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A Jaded Journalist Views IPv4 News

Wait, what? We ran out of IPv4 addresses in North America? Really?

Gosh, who saw that one coming?

At some point today, the long-predicted depletion of IPv4 32-bit addresses finally hit here in North America, after it already happened everywhere else on the globe, other than Africa. So what has been an excruciatingly slow ramp-up of IPv6 -- from the standpoint of its advocates, that is -- is finally getting a kick in the pants.

Again.

I mean, let's face it, people like me have spent years interviewing people like this guy:

That's John Curran, president and CEO of the American Registry for Internet Numbers (ARIN) , and the man who made today's long-awaited announcement. And yeah, I've talked to him and others on this topic for years. (See LR Live: The Real Rationale for IPv6, You Won't Find IPv4 Numbers on eBay and Report: Most ISPs Are IPv6 Ready.)

He's also been featured in probably hundreds of news stories, reminding folks there aren't enough IPv4 addresses left to handle the explosion of Internet traffic and the coming of the Internet of Things. Curran was actually saying all this for seven or eight years before we started calling it the Internet of Things.

So with no more IPv4 numbers to be had -- finally -- what changes in the world of the Internet?

Hmm, well, nothing really. At least I don't think so. Except maybe the people who weren't taking seriously the decade of warnings to prepare for IPv6 might actually put that at the top of their "to-do" list. And probably there will be a spate of articles, webinars and maybe even conferences all about how you handle the transition to IPv6, and whether you do the quick-and-dirty approach or invest in something more elegant. (See The Ugly Side of IPv6: Carrier-Grade NAT and IPv4 vs. IPv6 in the New IP.)

I don't mean to deride webinars and conferences on IPv6. We did one of our own… back in 2011. The photographic proof is here and if you click through enough photos, there's even one of me for some silly reason, with a very silly caption.

But if you've waited until now to take this shift in IP addresses seriously, you are going to need something more than a webinar to get going. And sorry about that, but hey, you can't say we didn't warn you. (See What Happens if You're IPv4 Only and Inertia: The Silent IPv6 Killer.)

— Carol Wilson, Editor-at-Large, Light Reading

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Susan Fourtané 9/30/2015 | 9:02:40 AM
Re: IPv6 ready Joe, I am not saying they are not. They are just doing it a little slower. -Susan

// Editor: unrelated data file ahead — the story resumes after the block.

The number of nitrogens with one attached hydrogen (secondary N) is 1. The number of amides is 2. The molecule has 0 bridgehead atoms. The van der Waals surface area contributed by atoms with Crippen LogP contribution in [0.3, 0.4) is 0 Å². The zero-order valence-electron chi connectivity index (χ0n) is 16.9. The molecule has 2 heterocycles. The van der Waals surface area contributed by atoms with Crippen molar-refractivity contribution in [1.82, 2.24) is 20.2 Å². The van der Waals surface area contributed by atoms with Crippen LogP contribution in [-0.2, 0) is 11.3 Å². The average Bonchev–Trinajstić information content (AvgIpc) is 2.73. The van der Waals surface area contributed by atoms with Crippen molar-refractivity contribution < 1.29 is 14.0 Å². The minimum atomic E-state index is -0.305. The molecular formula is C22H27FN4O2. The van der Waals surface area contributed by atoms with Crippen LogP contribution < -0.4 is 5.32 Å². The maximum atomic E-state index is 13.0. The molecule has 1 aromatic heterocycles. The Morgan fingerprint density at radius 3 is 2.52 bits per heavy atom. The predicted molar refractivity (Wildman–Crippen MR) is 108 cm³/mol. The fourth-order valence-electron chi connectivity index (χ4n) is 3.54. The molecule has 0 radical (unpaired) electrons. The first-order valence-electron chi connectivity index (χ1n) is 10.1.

Joe Stanganelli 9/29/2015 | 6:25:35 PM
Re: Something else will pay for the old modems to be eventually swapped out. There have also been legitimate security concerns about IPv6 in that time, with some refusing to make the upgrade for thos reasons, so it is at least a bit unfair to turn this into a blame game.
Joe Stanganelli 9/29/2015 | 6:24:04 PM
Re: IPv6 ready In the past few years, both the US and China have also made great strides in IPv6 readiness.  The federal government got its act together a couple of years ago after several years of delays.
Joe Stanganelli 9/29/2015 | 6:22:42 PM
What, again? Didn't we also run out of IPv4 addresses four and a half years ago?
KBode 9/27/2015 | 10:12:28 AM
Re: Ok, So..... Which makes it all the more shocking that a large chunk of the country's biggest ISPs are way, way behind the curve!
Susan Fourtané 9/27/2015 | 5:05:12 AM
Re: IPv6 ready  Indeed, Mike! Or joined the dinosaurs. :D 

-Susan 
MikeP688 9/26/2015 | 10:02:49 PM
Re: IPv6 ready ...and history has truly shown that those who have not embraced the vision have been relegated to the dustbin of history.    Those who are @ the pinnacle now need to guard against this.
rossc_ie 9/26/2015 | 4:43:46 PM
Something else will pay for the old modems to be eventually swapped out. People have been banging on about IPv6 for the last 20 years but for about the last 18 of those it was likely that the network operator didn't have the hardware & software to support it. It really only got moving in 2011 when IANA exhausted its final /8s.

The deployment glacier is accelerating.

All four mobile operators in the US support it now as do the major wireline residential networks. Android and iOS supports it. More home routers support it.

Avoiding RFC1918 exhaustion, bypassing CGNAT, VoLTE, easier device management, and being ready for the future are driving deployments.

It is sad that it has been such a struggle to do the right thing. It seems almost no one cares about the IP network layer.

 

 

 

 
Susan Fourtané 9/26/2015 | 12:57:33 PM
Re: IPv6 ready What happens, Mike, is that if you are a service provider with a vision there is no other alternative than thinking ahead, especially when building new networks.  

-Susan 
MikeP688 9/26/2015 | 12:34:26 PM
Re: IPv4 depletion We have to make sure we create and push the "culture of care".     What we do here, in my view, is part of this--not an easy path for sure.   However, it is a journey worth taking not withstanding all the bumps along the road.
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